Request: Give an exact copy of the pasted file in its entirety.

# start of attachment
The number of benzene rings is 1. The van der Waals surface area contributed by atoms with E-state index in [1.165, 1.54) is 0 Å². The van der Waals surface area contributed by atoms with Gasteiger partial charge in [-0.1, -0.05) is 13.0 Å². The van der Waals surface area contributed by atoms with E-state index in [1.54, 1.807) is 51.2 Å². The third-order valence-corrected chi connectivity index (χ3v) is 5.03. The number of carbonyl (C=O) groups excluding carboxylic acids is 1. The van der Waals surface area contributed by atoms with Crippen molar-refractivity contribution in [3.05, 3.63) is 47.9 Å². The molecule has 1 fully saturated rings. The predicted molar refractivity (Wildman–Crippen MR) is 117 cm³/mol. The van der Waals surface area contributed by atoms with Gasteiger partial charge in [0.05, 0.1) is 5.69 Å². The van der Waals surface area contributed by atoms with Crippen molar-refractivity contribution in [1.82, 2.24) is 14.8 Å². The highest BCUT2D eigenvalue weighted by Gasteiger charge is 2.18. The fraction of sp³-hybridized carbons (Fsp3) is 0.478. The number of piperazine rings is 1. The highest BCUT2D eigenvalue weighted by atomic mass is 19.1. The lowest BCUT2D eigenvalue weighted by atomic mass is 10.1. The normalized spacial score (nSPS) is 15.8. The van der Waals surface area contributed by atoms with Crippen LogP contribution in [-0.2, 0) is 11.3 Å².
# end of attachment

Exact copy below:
The number of benzene rings is 1. The van der Waals surface area contributed by atoms with E-state index in [1.165, 1.54) is 0 Å². The van der Waals surface area contributed by atoms with Gasteiger partial charge in [-0.1, -0.05) is 13.0 Å². The van der Waals surface area contributed by atoms with E-state index in [1.54, 1.807) is 51.2 Å². The third-order valence-corrected chi connectivity index (χ3v) is 5.03. The number of carbonyl (C=O) groups excluding carboxylic acids is 1. The van der Waals surface area contributed by atoms with Crippen molar-refractivity contribution in [3.05, 3.63) is 47.9 Å². The molecule has 1 fully saturated rings. The predicted molar refractivity (Wildman–Crippen MR) is 117 cm³/mol. The van der Waals surface area contributed by atoms with Gasteiger partial charge in [0.05, 0.1) is 5.69 Å². The van der Waals surface area contributed by atoms with Crippen molar-refractivity contribution in [1.82, 2.24) is 14.8 Å². The highest BCUT2D eigenvalue weighted by Gasteiger charge is 2.18. The fraction of sp³-hybridized carbons (Fsp3) is 0.478. The number of piperazine rings is 1. The highest BCUT2D eigenvalue weighted by atomic mass is 19.1. The lowest BCUT2D eigenvalue weighted by atomic mass is 10.1. The normalized spacial score (nSPS) is 15.8. The van der Waals surface area contributed by atoms with Crippen LogP contribution in [-0.2, 0) is 11.3 Å².